Conversational computing and context

Quentin Hardy at the New York Times has written an interesting article introducing conversational computing, that is, the use of speaking software interfaces. 

It probably has not escaped your notice that people interact with software through conversational means more and more often.  Tech companies such as Apple, Microsoft, and Amazon have made speaking agents, such as Siri, Cortana, and Echo, central to interactions with their consumer goods.

Speak French without embarassment

Sean Captain at FastCompany reports that Duolingo—perhaps the world's best-known second-language learning app—is trying to remove the embarrassment of being a newbee in a second language.

The service has unveiled a set of chatbots that users can interact with in order to practice their French, German, or Spanish—with more languages to come.  "Practice real Spanish conversations without blushing," is the assurance given to curious users.

The history of "innovation"

In his article "Technological innovation", Benoît Godin provides a history of the term innovation and its adoption in discourse about technological change. 

The history of the expression begins as a translation of a Greek term that referred to subversive novelties and was invariably negative in tone.  Early Christian authors used the new word, innovo, to refer to regeneration, a return to a better state of affairs from the past, clearly a positive connotation.

The last of yesterday's telephones

Scott earlier talked about simplistic notions of firsts in technology.  When was the first computer invented?  Depends on what you mean by computer!  Anyway, who says the arrival of computers was marked by the invention of any given machine?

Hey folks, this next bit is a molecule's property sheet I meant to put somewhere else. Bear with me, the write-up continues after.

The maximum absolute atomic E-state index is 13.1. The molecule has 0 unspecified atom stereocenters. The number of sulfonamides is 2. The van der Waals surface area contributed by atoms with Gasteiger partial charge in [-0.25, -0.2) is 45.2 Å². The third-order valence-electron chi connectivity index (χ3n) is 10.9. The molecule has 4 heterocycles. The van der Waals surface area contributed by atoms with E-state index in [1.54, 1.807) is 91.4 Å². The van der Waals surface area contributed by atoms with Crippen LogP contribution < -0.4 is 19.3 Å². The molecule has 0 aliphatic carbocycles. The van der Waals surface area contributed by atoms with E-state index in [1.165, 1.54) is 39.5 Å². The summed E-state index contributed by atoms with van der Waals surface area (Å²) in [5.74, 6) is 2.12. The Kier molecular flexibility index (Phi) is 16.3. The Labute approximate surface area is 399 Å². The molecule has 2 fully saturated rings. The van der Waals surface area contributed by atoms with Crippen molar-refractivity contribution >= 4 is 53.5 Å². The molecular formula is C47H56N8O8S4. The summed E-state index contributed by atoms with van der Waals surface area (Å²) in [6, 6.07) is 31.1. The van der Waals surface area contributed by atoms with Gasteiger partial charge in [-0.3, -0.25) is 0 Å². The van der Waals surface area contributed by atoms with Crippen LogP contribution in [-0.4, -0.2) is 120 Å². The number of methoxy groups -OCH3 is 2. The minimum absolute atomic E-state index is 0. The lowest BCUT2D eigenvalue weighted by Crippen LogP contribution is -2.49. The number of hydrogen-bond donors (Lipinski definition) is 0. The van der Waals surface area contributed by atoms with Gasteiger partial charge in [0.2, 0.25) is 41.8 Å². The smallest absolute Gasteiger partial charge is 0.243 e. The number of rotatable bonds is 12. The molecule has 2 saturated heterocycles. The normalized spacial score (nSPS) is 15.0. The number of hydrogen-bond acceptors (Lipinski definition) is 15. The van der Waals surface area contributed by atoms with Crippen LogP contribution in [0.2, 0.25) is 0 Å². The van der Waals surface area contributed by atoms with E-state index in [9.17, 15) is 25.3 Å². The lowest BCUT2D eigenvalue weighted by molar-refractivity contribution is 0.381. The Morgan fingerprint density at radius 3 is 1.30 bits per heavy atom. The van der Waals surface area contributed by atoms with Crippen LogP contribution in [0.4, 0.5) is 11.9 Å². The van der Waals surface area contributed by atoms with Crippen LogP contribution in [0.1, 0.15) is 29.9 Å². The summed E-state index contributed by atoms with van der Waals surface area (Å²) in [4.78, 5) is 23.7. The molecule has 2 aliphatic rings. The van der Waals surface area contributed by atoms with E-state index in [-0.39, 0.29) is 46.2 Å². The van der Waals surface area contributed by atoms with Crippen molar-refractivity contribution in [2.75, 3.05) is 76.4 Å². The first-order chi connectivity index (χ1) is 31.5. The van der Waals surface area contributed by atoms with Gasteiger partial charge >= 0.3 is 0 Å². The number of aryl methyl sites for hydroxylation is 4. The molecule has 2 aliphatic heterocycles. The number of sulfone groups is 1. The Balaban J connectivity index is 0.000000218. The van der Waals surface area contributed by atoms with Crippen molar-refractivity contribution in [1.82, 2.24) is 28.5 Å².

Triclosan no longer on hand

The Globe and Mail reports that the US Food and Drug Administration (FDA) has recently banned the sale of antibacterial ingredients from soaps.  Manufacturers have one year to reformulate their products to exclude compounds such as triclosan and triclocarbon.

Drone manners

There have been many reports of drones being shot at by people who believe they are being spied on.  An article in Slate by Faine Greenwood explains why shooting at drones is both misguided and dangerous.

The first reason is that shooting at drones endangers everyone in the vicinity.  There is a chance that the drone, if damaged, may collide with someone on the ground.  There is also a chance that stray or falling ammunition may hit somebody.

Electronic voting

With election day approaching in the US, issues around the mechanics of the voting itself have returned to the limelight.  Voters in many states will use a variety of electronic machines—many connected to the Internet—to cast their ballots.  In this day when government and private information have been leaking (or leaked) like sieves, this fact gives rise to some trepidation.

Will Volvo's sensitive bus be safer?

A short item in New Atlas describes a new bus prototype from Swedish automotive giant Volvo.  The new bus is equipped with a system called the Pedestrian and Cyclist Detection System (PCDS). 

The PCDS combines cameras attached to the bus with a program that anticipates danger to cyclists, pedestrians, and other mobile "obstacles" to bus travel.  When a collision appears possible, the bus makes a noise to warn the pedestrian, etc.  The horn is used if the risk is deemed to be very high.

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